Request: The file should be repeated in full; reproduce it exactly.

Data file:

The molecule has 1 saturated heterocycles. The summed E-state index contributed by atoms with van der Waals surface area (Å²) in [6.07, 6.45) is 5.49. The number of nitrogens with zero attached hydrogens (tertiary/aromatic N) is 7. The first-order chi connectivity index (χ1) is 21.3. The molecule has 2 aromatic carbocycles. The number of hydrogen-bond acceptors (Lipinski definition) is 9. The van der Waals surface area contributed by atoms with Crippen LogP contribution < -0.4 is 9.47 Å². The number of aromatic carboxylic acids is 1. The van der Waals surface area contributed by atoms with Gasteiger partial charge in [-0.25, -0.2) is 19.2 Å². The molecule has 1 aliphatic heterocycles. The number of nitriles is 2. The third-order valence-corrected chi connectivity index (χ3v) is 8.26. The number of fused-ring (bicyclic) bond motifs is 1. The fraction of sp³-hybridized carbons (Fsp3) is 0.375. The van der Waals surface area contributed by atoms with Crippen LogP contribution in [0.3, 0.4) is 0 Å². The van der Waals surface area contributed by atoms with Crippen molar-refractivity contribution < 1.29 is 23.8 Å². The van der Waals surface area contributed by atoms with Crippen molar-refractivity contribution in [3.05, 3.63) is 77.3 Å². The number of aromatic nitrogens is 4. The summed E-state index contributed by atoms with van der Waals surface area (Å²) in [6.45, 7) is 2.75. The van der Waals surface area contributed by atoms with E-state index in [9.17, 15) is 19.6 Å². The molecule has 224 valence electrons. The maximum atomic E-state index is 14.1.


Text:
The molecule has 1 saturated heterocycles. The summed E-state index contributed by atoms with van der Waals surface area (Å²) in [6.07, 6.45) is 5.49. The number of nitrogens with zero attached hydrogens (tertiary/aromatic N) is 7. The first-order chi connectivity index (χ1) is 21.3. The molecule has 2 aromatic carbocycles. The number of hydrogen-bond acceptors (Lipinski definition) is 9. The van der Waals surface area contributed by atoms with Crippen LogP contribution < -0.4 is 9.47 Å². The number of aromatic carboxylic acids is 1. The van der Waals surface area contributed by atoms with Gasteiger partial charge in [-0.25, -0.2) is 19.2 Å². The molecule has 1 aliphatic heterocycles. The number of nitriles is 2. The third-order valence-corrected chi connectivity index (χ3v) is 8.26. The number of fused-ring (bicyclic) bond motifs is 1. The fraction of sp³-hybridized carbons (Fsp3) is 0.375. The van der Waals surface area contributed by atoms with Crippen LogP contribution in [0.3, 0.4) is 0 Å². The van der Waals surface area contributed by atoms with Crippen molar-refractivity contribution < 1.29 is 23.8 Å². The van der Waals surface area contributed by atoms with Crippen molar-refractivity contribution in [3.05, 3.63) is 77.3 Å². The number of aromatic nitrogens is 4. The summed E-state index contributed by atoms with van der Waals surface area (Å²) in [6.45, 7) is 2.75. The van der Waals surface area contributed by atoms with E-state index in [9.17, 15) is 19.6 Å². The molecule has 224 valence electrons. The maximum atomic E-state index is 14.1.